Dr. Weeks’ Comments: The real message not to miss here is the frank acknowledgement that all the Alzheimer’s drugs don’t work.
“As more disappointing results emerge from anti-amyloid drug trials in Alzheimer’s (AD), there is growing interest in novel treatment approaches for this condition.”
The following is understood by corporate medical doctors:
“All drugs approved by the US Food and Drug Administration (FDA) for the treatment of AD are symptomatic therapies that modulate neurotransmitters, either acetylcholine or glutamate. The standard medical treatment for AD includes cholinesterase inhibitors (ChEIs) and a partial N-methyl-D-aspartate (NMDA) antagonist.They do not treat the underlying cause of AD nor halt the rate of decline.
The following classes of psychotropic medications have been used to treat the secondary symptoms of AD, such as depression, agitation, aggression, hallucinations, delusions, and sleep disorders  :
- Antiparkinsonian agents
- Antiepileptic drugs
- Neuroleptics “
So don’t waste your money with prescription drugs which do nothing to change the course of the dementia. As for the secondary symptoms, bio-identical progesterone cream with hemp, celery and lavender seeds which lowers adrenalin (like a beta blocker) and anti-inflammatory seed drinks (which are organic and non-GMO) do more and do it safer than any prescription drugs.
But now we learn that inflammation of the gums “gingivitis” is a risk factor for Alzheimer’s which must be remedied.
Readers of Corrective Health News already knew that Alzheimer’s disease, like all mental illnesses and cognitive malfunctions including autism and anxiety, is amplified by inflammation.
Also note the closing remark in this article:
“Several factors likely determine why one individual with Pg gets AD while another with the pathogen does not. For instance, it may be that some individuals have better blood–brain barrier function or a better immune response.”
You can understand that to mean that people with more anti-inflammation protecting themselves who therefore have tighter blood barrier junctions also have less dementia and Alzheimer’s disease symptoms.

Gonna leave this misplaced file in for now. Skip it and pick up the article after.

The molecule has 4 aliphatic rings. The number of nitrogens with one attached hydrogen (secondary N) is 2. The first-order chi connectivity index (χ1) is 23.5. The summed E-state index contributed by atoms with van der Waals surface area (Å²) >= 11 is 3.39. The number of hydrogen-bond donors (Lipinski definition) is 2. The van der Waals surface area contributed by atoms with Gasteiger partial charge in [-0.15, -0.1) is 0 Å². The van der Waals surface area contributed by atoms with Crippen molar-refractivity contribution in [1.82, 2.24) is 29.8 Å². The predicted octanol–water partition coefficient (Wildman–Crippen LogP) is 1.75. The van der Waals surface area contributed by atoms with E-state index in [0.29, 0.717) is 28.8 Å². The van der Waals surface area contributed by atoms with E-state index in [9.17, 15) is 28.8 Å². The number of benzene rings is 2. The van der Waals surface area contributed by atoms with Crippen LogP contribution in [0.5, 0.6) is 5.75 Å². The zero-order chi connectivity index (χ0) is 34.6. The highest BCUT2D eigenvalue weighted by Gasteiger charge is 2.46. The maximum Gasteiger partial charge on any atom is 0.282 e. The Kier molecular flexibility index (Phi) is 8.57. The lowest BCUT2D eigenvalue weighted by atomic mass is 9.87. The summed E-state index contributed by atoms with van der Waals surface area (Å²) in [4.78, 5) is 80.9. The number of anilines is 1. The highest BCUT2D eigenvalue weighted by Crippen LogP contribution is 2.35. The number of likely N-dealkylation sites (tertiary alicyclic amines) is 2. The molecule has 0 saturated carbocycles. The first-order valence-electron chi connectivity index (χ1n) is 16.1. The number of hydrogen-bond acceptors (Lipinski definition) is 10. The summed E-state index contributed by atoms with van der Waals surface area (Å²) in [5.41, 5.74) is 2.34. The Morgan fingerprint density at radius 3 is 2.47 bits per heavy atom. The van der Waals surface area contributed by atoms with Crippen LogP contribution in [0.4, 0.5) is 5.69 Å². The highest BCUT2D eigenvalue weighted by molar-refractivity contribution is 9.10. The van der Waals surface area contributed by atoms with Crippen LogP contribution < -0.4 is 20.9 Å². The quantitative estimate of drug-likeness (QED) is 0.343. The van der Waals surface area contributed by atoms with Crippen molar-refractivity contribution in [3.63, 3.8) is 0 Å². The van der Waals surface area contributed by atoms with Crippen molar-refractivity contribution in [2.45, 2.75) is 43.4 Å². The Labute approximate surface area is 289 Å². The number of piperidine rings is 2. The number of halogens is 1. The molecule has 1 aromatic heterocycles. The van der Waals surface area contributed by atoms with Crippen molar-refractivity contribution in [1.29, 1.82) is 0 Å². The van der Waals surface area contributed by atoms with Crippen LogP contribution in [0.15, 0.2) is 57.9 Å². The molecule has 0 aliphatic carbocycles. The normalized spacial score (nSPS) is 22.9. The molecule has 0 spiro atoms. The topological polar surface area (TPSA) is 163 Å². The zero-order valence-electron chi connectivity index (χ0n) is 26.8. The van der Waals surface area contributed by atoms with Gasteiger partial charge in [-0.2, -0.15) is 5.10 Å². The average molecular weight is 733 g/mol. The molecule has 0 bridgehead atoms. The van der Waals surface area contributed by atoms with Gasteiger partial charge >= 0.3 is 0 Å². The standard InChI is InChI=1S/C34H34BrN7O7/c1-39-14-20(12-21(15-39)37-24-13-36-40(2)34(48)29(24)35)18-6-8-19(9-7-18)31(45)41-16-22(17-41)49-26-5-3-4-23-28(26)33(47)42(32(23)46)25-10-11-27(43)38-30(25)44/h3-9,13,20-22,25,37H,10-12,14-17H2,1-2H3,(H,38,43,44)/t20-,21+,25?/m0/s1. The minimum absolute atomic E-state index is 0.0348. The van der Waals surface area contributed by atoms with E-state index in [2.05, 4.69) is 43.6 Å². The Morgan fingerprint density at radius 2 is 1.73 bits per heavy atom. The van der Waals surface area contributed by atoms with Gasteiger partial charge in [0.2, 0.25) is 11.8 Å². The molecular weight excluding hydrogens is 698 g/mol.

So the best treatment for this dreaded dementia remains drinking, but also brushing your teeth with, anti-inflammatory seed drinks because the omega-6 fatty acids allow for the penetration through the gum tissues, the xylitol kills gum bacteria strept mutansand the effect is to optimize the anti-inflammatory properties of the seed oils to protect your brain! Nothing else does this as well so… Eat the seeds. Drink the seeds. And now Brush your Teeth with the seeds!
Gum Disease Bacteria a Novel Treatment Target for Alzheimer’s?
by Pauline Anderson July 22, 2019 SOURCE
As more disappointing results emerge from anti-amyloid drug trials in Alzheimer’s disease(AD), there is growing interest in novel treatment approaches for this condition.
One such approach is based on the hypothesis that Porphyromonas gingivalis (Pg), the bacteria involved in periodontal disease, may cause AD. The biopharmaceutical company Cortexyme Inc is testing this theory with an investigational agent COR388, which targets gingipains, the toxic proteases released by Pg.
Early results show the drug is well tolerated and promising in terms of biomarker findings. Organizers hope that a phase 2/3 trial of the treatment now under way will provide definitive efficacy results.
“Our findings suggest that there’s hope for a new and very different approach to Alzheimer’s disease”, Michael Detke, MD, PhD, chief medical officer for Cortexyme, told Medscape Medical News.
The findings were presented here at the Alzheimer’s Association International Conference (AAIC) 2019.
The gingipain hypothesis assumes that Pg is a key etiologic agent in AD. The thinking is that the infection causes downstream inflammation and signs of AD such as tau tangles, and amyloid-beta.
Research has already found that people with periodontal disease are at higher risk for AD. Some studies have shown that gum disease precedes AD, which dispels the idea that the bacteria is an effect of AD rather than a cause, said Detke.
The most important causal data come from a mouse model of AD, he said. “Several studies show that if you put Pg in the mouth of a mouse, it causes all the signs of Alzheimer’s disease.”
Studies have also shown that most patients with AD have Pg present in the brain. In collaboration with other groups, Detke’s team compared brain bank samples of patients with AD and age-matched controls who did not have AD. They found that the AD patients were statistically significantly more likely to have been infected with Pg.
“Almost 100% of the samples from Alzheimer’s patients had Pg, and about one third or maybe 40% of the control brains had Pg,” Detke said.
It makes sense that some individuals without AD would have the infection, as the hallmark pathological signs of the disease appear about 20 years before clinical symptoms, said Detke.
Several factors likely determine why one individual with Pg gets AD while another with the pathogen does not. For instance, it may be that some individuals have better blood–brain barrier function or a better immune response.